The key to Lincoln
isn’t in the performance of Daniel Day-Lewis, though his work should win him an Oscar, and it’s not in its army of older white character actors, though they’re all well cast and as good as ever. The key to Lincoln
is in its clever choice of subject matter that’s able to paint the beloved President as more of a conniving schemer who broke the rules for the greater good than the unquestioned saint most of us learned about as children in elementary school. By focusing on the passage of the Thirteenth Amendment, it narrows the gigantic scope of Lincoln’s life and is able to introduce us to the supporting characters who colored and shaped his life.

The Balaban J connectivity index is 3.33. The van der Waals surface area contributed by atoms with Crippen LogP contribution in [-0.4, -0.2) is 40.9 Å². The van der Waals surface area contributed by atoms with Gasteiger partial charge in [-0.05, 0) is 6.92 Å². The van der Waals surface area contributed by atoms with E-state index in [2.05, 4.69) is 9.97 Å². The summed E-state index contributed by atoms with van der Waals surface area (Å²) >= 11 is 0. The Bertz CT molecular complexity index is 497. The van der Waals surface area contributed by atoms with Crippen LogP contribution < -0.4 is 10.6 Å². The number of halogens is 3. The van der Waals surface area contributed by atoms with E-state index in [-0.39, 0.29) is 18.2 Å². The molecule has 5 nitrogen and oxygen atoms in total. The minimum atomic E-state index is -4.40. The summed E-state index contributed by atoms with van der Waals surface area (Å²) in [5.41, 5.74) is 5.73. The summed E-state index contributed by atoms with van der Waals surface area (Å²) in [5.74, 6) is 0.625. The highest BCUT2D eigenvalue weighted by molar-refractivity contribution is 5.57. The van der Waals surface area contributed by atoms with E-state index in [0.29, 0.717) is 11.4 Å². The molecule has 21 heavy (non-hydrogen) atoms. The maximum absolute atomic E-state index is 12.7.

is about fifteen minutes too long and has a few moments that don’t exactly work, but as a whole, it’s a moving, well-constructed masterpiece interested in the details and specifics of an extremely important moment in the history of the United States. Honest Abe might not be the legend we grew up with here, but in a way, he’s even better.